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David puts Fizik's new short-nosed saddle to test in the Jeroboam Italian gravel race, and lives to tell the tale

Fizik pioneered long saddles with the Arione in 2002, but now it is playing catch up with the short-nosed stubby saddle trend with the recently launched Argo. I got the chance to put the new saddle through its paces in the Jeroboam gravel race at the weekend. We’ll have a full in-depth review in due course once Mat Brett has clocked up some serious mileage on it.

- Fizik introduces Argo short saddle range

Looking back through the decades of cycle racing it’s interesting to see how saddles have evolved. Part fashion, part innovation, but few people are probably riding the same saddle they did 10-20 years ago. In 2002 the Italian saddle company shocked the cycling world with its Arione saddle, which was longer than any other saddle at the time. It was designed for two-time Giro d’Italia winner Gilberto Simoni who wanted a longer saddle to provide a wider range of sitting positions for dealing with steep climbs. Suffice to say, it’s been a huge success.

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- Review: Fizik Arione R1 saddle

Now we’re seeing a shift towards short stubby saddles, the sort of which only used to be seen on time trial bikes. It’s fair to say Fizik has been caught out by this trend but at Eurobike recently, it launched its response with the new Argo. The idea of a short saddle is that it fixes your position, quite the opposite to the Arione, with more support and better weight distribution.

The new Argo is short, just 265mm compared to 302mm for the Arione, with a blunt nose and wide wings. But it’s not the shortest, it’s one of the longer short-nosed saddles. For comparison, a Prologo Dimension Nack is 245mm and the Specialized Power is 240mm.

- 7 of the best short saddles - because short is the new long

There are two variants of the Argo. The most distinguishable difference is that the Tempo has a flatter nose profile, along with softer padding. It’s designed for a more upright riding position.  The Vento has a dropped nose with firmer padding and is designed for more aggressive positions with a greater degree of pelvic rotation.

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Each saddle combines a carbon-reinforced nylon shell with Fizik’s proprietary foam, tuned to the different riding styles each is designed for, with a choice of carbon or metal rails.

I was riding the Vento Argo R3. I’ve become a big fan of the Specialized Power saddle, so I was hopeful of getting on well with the Argo. Especially as my first ride was the Jeroboam, a brutally hard gravel race in northern Italy and I had no chance to ride it beforehand. It was with some trepidation that I rolled out of the event village with 150km of mountain road passes, remote forests festooned with mountain bike singletrack and vineyard gravel tracks ahead of me.

Thankfully, I instantly gelled with the saddle and it would prove to be comfortable all day. Stepping off the bike 9 hours later, the only discomfort was my lower back. I was relieved, but it shows both that I’m adaptable to different saddles, and that Fizik has got the shape and padding spot on.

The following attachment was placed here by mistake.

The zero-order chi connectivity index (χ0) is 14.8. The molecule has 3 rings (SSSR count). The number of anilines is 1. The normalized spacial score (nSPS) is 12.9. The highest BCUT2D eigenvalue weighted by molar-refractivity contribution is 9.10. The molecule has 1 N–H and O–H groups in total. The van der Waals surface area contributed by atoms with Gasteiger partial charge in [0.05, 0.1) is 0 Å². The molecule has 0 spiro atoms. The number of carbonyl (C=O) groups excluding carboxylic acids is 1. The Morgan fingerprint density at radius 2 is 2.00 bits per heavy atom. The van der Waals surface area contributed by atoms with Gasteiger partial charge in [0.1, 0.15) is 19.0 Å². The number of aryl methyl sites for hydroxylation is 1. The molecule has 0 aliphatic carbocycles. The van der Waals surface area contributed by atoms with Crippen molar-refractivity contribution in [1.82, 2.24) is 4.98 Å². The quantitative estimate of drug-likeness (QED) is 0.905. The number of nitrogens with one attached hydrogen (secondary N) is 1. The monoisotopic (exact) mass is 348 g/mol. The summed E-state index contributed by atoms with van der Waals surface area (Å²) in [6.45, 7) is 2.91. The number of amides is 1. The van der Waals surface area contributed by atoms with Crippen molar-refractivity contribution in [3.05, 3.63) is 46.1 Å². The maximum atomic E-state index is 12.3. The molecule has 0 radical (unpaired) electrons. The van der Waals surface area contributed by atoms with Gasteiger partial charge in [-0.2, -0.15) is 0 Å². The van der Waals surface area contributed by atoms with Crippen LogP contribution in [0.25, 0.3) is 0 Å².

The saddle shape helps lock you into a comfortable position. The kicked-up tail helps keep your sit bones in the optimum location, and you can use it to push against on very steep gradients when your pedalling cadence drops to 50rpm. The saddle is a bit longer than the Power, which I've ridden a lot, and on some very steep and loose climbs, the extra length appeared to help. I was able to pull right forward onto the nose to keep weight forward over the front wheel.

Padding is firm but adequate for providing cushioning after many hours and being pounded over rough terrain. There’s also a choice of widths, 140 or 150mm to suit preferences. All saddles have a central relief channel, just like most rival stubby saddles.

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The Argo might be designed for road riding and racing, but after a day of pounding around Italy’s hardest gravel tracks, mountain bike singletrack and cobbled roads, I’d say it’s a good choice for all-road, adventure and gravel bikes too.

Prices start from £129.99 for the R3 and go up to £184.99 for the posh R1 version. The main difference is carbon rails, and hence less weight, on the R1 model. The R3 model pictured above has Kium hollow rails.

We’ve got a full review of the new Fizik saddle coming soon. More info at www.fizik.com

David has worked on the road.cc tech team since July 2012. Previously he was editor of Bikemagic.com and before that staff writer at RCUK. He's a seasoned cyclist of all disciplines, from road to mountain biking, touring to cyclo-cross, he only wishes he had time to ride them all. He's mildly competitive, though he'll never admit it, and is a frequent road racer but is too lazy to do really well. He currently resides in the Cotswolds.